A major reason why I so enjoy my involvement with “Bookin’ with Sunny” centers on the books themselves. Not only do I get to choose books that sound like ones I’d love to read, but I also accidentally get to read books I wouldn’t normally choose. One such treasure is Antonia Hayes’ Australian novel, Relativity. The subject matter—a precocious twelve-year-old and his estranged parents—doesn’t particularly appeal to me. But Sunny added Relativity to my pile of novels to be read, and so I dutifully began. (A caveat—sometimes I don’t finish or review everything Sunny foists on me, but that’s another topic.)
Anyway, ten pages into Relativity, and I couldn’t stop reading. The characters are well-drawn; their intersections and disjunctures, utterly engrossing. Raised solely by his mother, Ethan Forsythe knows nothing about his father. His mother, Claire, never even mentions his father’s name, Mark. Two catalysts change this situation. Ethan begins to hear rumors about his heritage at the same time the terminal illness of his grandfather draws his father back to Sydney. Mark writes Claire about the impending death; Ethan intercepts the letter.
Since Relativity is a novel that cautiously unfolds its mysteries, its secrets, its silences, I can’t reveal more than the bare bones of its structure. I can’t tell you why Ethan’s parents are estranged, and what caused the hiatus that tore the family apart. Suffice to say that Hayes has generated a most compelling set of circumstances. She slowly breaks the silences of her characters but keeps their deepest secrets until the very end. They talk, but the truth is elusive. Honestly, I couldn’t solve the mysteries until the final page.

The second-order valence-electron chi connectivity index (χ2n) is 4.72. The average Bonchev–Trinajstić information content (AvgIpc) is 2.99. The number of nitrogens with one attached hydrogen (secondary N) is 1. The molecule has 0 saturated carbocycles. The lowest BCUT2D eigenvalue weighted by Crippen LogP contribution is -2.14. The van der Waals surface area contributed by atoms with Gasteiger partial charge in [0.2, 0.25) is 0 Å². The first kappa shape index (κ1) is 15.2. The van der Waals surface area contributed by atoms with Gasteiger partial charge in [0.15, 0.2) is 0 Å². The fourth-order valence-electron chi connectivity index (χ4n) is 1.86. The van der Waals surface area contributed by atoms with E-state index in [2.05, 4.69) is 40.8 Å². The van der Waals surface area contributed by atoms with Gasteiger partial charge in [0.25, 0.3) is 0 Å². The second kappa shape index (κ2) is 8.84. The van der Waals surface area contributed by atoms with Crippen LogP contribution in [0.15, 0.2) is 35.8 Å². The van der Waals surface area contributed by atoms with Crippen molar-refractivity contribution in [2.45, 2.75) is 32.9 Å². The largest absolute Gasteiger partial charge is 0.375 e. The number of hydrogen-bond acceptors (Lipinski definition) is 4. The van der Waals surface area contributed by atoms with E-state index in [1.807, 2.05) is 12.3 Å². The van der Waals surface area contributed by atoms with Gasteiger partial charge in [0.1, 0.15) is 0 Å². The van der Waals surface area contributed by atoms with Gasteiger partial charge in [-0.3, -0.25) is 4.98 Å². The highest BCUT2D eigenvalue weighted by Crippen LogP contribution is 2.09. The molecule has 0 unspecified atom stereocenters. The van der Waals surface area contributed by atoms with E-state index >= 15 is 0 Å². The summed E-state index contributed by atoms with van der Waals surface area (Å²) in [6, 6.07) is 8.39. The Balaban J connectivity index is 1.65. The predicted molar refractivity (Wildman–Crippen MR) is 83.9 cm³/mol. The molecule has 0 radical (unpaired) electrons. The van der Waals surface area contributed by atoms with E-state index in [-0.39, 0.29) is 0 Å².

Hayes uses physics to bind the action of Relativity. Quite gifted in science, Ethan is especially fascinated by the universe and the stars. He doesn’t know that his father was once a particle physicist and that he comes naturally by his scientific talents. Relativity and time travel metaphorically center his world. What if this damaged family could travel back twelve years? How did they relate to one another then? And how might they relate now? How does the past dictate the present? And the future? And what part might gravity play? So many theoretical and practical questions for a twelve-year-old to answer.
Not only is Relativity an emotionally compelling novel, but it’s also a smart one. I can’t speak to the actual physics that Hayes explores, but what she writes makes total metaphorical sense and adds a depth of meaning to her narrative. The universe of Ethan and Claire and Mark turns out to be quite remarkable. And the book I didn’t think I would like turned out to be one of the better novels I’ve read this season. Thank you, “Bookin’ with Sunny!” – Ann Ronald
Relativity is Antonia Hayes’s debut novel. Born in Sydney, Australia, she now lives in San Francisco.